Cows, much like humans, experience a nine-month pregnancy.
Just as overdue pregnancies can cause discomfort and complications in women, the same can happen in cows.
Choosing shorter pregnancy durations in the breeding and herd management procedures can assist cattle farmers in achieving a herd that is healthier, more efficient, and ultimately more profitable.
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Optimizing Cow Pregnancy Duration for Healthier Herds
The average gestation length for a cow is 283 days. However, several factors can affect that.
Some breeds are known to have longer gestations.
Holsteins have the shortest average gestation at 279 days in dairy breeds, while Brown Swiss, a rare heritage breed, goes the longest at 291 days. Angus cows are the quickest to calve in beef cattle, with an average 283 gestation, while Blond d’Aquitaine cows, a large French breed, go more than a week longer, at 294 days.
Unfreshened heifers tend to have their first calf a few days earlier than mature cows that have calved before. And bull calves tend to “cook” a little longer, gestating for potentially several days longer than heifer calves. Also, calves born in the fall calving season, birthing sometime between August and October, tend to arrive faster than calves born in the spring —January through March — calving season.
But, the most significant factor that affects gestation length is the genetics of both the dam and the sire.
Selecting for Smaller Calves Equals Shorter Gestation Lengths leads to a healthier herd
When cattle producers started breeding their cows to bulls know to throw calves with lower birth sizes, they realized that those bulls also tended to sire calves with shorter gestation lengths.
Smaller calves equal easier calving. That avoids a cow needing birthing help from human hands and can dramatically affect how quickly a cow recovers from birthing and can be bred back for her next calf, increasing the herd profitability over the long term.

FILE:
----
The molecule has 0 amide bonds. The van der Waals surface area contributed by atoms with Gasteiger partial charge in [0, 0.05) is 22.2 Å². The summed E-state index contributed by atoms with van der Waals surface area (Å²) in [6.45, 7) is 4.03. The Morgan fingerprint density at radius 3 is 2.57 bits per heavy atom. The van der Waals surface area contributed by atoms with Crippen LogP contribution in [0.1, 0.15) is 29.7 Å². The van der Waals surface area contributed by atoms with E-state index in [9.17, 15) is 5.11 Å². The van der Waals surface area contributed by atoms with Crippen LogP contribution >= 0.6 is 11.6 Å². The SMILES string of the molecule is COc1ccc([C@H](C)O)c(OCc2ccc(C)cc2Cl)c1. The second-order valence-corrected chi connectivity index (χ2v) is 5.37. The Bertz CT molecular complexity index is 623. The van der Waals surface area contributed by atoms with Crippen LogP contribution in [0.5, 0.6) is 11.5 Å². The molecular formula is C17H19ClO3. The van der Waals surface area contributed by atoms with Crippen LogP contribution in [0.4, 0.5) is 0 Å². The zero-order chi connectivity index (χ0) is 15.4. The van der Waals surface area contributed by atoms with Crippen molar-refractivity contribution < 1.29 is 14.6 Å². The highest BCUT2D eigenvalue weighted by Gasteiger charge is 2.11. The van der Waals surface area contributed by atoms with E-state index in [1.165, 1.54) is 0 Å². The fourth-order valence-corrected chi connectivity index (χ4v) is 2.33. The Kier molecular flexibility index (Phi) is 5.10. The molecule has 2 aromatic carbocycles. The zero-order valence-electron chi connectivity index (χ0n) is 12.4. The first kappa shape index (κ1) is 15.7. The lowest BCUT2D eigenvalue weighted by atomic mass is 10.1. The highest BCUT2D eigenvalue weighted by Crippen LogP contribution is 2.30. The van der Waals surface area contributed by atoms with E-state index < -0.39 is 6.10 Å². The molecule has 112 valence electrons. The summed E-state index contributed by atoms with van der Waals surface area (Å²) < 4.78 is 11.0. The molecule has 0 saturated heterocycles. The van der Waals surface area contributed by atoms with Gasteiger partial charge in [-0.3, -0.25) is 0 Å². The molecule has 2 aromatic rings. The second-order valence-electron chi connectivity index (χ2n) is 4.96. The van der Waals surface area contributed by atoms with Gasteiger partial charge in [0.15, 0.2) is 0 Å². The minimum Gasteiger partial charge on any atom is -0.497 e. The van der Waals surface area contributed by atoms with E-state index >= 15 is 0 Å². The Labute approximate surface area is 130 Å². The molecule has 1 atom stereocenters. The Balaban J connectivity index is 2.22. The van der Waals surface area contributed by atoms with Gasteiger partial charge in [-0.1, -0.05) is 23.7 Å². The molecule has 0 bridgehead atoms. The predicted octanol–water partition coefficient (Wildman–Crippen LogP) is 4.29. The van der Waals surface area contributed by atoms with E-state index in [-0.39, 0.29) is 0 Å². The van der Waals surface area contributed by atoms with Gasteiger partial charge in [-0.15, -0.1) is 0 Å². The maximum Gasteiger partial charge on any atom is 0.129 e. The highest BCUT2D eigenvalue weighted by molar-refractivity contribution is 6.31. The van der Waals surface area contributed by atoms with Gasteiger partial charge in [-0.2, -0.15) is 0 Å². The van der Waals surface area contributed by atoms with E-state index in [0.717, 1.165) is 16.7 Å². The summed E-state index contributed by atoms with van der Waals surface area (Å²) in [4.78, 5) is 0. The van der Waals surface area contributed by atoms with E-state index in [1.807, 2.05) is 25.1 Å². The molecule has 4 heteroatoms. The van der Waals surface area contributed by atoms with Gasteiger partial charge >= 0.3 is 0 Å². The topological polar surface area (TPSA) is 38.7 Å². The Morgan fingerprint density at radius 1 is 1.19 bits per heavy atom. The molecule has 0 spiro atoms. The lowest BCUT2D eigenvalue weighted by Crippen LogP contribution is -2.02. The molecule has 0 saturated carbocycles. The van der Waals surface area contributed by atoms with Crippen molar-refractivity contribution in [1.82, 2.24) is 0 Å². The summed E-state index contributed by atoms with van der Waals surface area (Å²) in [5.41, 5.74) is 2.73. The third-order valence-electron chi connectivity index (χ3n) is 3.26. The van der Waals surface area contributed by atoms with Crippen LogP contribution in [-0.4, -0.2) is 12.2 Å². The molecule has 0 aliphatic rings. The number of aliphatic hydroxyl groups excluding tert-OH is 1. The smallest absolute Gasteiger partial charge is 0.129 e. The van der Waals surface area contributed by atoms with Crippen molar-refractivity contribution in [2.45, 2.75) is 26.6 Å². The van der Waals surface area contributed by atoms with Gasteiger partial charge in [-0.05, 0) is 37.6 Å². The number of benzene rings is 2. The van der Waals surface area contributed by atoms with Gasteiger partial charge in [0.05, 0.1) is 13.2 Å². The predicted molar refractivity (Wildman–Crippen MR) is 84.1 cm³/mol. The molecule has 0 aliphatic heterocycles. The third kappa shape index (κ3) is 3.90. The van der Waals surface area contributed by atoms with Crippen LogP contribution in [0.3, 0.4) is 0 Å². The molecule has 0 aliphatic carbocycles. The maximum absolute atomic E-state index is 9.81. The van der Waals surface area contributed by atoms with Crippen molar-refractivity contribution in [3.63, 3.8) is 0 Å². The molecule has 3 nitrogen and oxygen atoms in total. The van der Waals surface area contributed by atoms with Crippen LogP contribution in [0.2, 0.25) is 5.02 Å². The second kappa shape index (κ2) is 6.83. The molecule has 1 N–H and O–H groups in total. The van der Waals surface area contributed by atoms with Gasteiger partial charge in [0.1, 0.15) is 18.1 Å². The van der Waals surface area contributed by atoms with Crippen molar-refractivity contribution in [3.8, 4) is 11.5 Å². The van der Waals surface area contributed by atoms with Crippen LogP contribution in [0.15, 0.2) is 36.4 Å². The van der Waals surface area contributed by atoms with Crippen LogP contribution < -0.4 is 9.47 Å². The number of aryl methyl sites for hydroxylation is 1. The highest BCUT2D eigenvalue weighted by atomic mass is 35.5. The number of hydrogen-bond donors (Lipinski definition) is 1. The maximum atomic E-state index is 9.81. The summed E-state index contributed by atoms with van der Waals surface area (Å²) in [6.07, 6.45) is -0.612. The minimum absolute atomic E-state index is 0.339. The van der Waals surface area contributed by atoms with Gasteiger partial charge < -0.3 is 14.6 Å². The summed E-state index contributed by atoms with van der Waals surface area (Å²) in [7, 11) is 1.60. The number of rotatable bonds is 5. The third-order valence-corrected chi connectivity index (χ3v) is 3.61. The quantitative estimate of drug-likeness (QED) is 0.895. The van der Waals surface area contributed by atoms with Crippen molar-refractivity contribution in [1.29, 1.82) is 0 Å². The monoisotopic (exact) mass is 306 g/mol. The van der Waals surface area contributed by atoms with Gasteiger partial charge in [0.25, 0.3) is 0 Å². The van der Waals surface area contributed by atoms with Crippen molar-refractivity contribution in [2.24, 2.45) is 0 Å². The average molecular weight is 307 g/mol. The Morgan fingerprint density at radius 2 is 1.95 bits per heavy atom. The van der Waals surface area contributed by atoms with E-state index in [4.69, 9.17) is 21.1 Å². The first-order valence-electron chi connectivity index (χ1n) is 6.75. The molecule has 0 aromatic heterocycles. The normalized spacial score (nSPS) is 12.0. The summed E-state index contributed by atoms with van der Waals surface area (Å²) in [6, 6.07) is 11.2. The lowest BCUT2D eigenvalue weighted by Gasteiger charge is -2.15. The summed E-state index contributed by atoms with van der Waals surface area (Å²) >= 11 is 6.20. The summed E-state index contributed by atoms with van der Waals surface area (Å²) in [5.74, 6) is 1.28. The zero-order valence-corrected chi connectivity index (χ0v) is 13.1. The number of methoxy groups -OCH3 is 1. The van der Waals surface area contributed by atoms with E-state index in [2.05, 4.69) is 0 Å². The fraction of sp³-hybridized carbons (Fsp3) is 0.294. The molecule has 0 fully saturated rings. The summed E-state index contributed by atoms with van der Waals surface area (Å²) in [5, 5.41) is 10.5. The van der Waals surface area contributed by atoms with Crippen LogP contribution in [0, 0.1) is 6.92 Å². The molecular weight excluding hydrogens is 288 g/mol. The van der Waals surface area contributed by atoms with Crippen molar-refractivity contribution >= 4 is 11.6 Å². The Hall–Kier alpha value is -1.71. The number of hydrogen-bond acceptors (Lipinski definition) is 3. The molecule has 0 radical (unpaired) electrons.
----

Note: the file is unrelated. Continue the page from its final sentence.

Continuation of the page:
Towards the end of a gestation period, the unborn calf gains one to one and a half pounds each day. So, a cow that goes a week longer can easily have a calf 10 pounds heavier than it would have been and run into trouble when the birthing process begins.
Using bulls that throw smaller calves and shorter gestation periods is one strategy producers often take, but the dam’s genetics are also at play. If the dam typically gestates for a shorter period and that cow is bred to a bull that throws smaller calves (aka has a shorter gestation length), she will almost always have a short gestation (and smaller calf). However, if the dam tends to go longer in her gestation cycle but is bred to a sire known for siring calves with a shorter gestation length, it will be a toss-up.
A wise producer will carefully record their cow’s gestation records throughout their calving history, no matter who they are bred to. Replacement heifers should ideally be selected from dams that reliably have shorter gestation lengths.
Signs Calving is Imminent
Even with good records and history on the pregnant cow (and the bull she was bred to), cows and heifers can beat their own drummer when it comes to their calving time.
Knowing what signs to watch for predictive of imminent calving can help a producer prepare for a birthing cow in distress. Or be on the lookout for a newborn calf that may need help.
One of the most obvious signs is the development of the udder, though, for some cows, that can begin are early as six weeks before calving, while other cows will fill up during their last days of gestation. Or even overnight, producing a calf in the morning!
Experienced producers look for the teats to start filling. Even if they have been “bagged up” for several days, the teats typically won’t become full until the cow is ready to calve. The cow may even start leaking a bit as the birthing time approaches.
Cows may also produce a mucus discharge, even a long string of mucus, from the vulva when the cervical plug softens and is pushed out. Another sign is the vulva enlarges and the tissue becomes soft and distended. But again, some cows may show this sign many days before birthing, while others do it only hours before.
Many producers swear by feeling the pelvic ligaments to predict calving. The ligaments between the cow’s tail head and the pin bone on either side usually appear very hard and tight. However, a few hours before labor, they will start to become loose and appear sunken. A soft, loose pelvic ligament — the cow has to be standing for the producer to inspect adequately — typically means a calf within 12 hours.
We hope this information was helpful in your cattle production!